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Aperiodical News Roundup – December 2020

Here’s the latest (well, almost) news of mathematical and maths-related things that happened in December.

Upcoming Mathematical Events/Competitions in October 2020

Here’s a round-up of some mathematical events and competitions that might be of interest, happening from October.

2017 London Mathematical Society Popular Lectures now online

The London Mathematical Society Popular Lectures present exciting topics in mathematics and its applications to a wide audience. The 2017 Popular Lectures were Adventures in the 7th Dimension (Dr Jason Lotay, University College London) and The Unreasonable Effectiveness of Physics in Maths (Professor David Tong, University of Cambridge).

The Lectures are now available on the LMS’s YouTube channel, along with many of the previous years’ videos.

Not Mentioned on the Aperiodical, 10th November 2016

Here’s a round-up of some of the news from this month.

Never-ending Turing centenary, part XLVI

The Alan Turing centenary shows no signs of abating.

First of all, there’s a marvellous new art installation under Paddington Bridge in London, in memory of Turing. There’s also a theatre piece called Breaking the Code, showing at Manchester’s Royal Exchange Theatre until 19th November.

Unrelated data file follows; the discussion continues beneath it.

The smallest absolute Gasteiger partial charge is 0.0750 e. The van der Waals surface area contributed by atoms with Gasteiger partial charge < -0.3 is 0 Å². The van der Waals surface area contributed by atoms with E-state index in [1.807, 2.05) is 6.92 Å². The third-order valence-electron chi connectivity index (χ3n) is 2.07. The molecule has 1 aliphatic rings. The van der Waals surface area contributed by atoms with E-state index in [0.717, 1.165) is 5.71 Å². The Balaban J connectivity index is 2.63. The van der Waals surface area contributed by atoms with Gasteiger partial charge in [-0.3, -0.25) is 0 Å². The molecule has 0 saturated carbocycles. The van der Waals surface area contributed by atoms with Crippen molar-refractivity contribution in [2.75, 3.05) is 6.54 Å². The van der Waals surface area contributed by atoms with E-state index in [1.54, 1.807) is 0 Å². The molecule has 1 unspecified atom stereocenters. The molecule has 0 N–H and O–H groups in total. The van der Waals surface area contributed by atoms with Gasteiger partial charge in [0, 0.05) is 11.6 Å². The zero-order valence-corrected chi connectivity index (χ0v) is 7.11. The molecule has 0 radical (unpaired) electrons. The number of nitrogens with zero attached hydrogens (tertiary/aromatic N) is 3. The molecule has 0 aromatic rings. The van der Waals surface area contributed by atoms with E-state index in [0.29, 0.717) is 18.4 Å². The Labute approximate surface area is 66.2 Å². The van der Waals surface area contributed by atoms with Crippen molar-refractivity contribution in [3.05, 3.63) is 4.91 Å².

Secondly, work continues to introduce legislation in the UK pardoning all gay men who were convicted of crimes related to homosexuality, in the same way Alan was a few years ago. Ministers said they were ‘committed’ to getting the law passed, but in an emotional session the bill was “talked out” by minister Sam Gyimah, meaning it wasn’t voted on.

LMS wins the first Royal Society Athena prize

The London Mathematical Society (LMS) has been honoured this autumn by receiving the first Royal Society Athena Prize to recognise its advancement of diversity in science, technology, engineering and mathematics (STEM) within the mathematical community. The prize was awarded in a ceremony at the Royal Society’s annual diversity conference on 31 October.

Royal Society press release

Fourth Christopher Zeeman medal goes to Rob Eastaway

Mathematician, author and friend of the site Rob Eastaway has received the 2016 Christopher Zeeman medal, awarded to recognise and acknowledge the contributions of mathematicians involved in promoting mathematics to the public and engaging with the public in mathematics in the UK.

There will be an award lecture taking place on 22 March 2017, and details will be announced in Mathematics Today and the LMS Newsletter.

IMA website article on the award
Rob Eastaway’s citation (PDF)

Not mentioned on The Aperiodical this month, March/April

Here’s a round up of some other recent (and now less so) news stories we didn’t cover in full.

13 New 3-body orbits discovered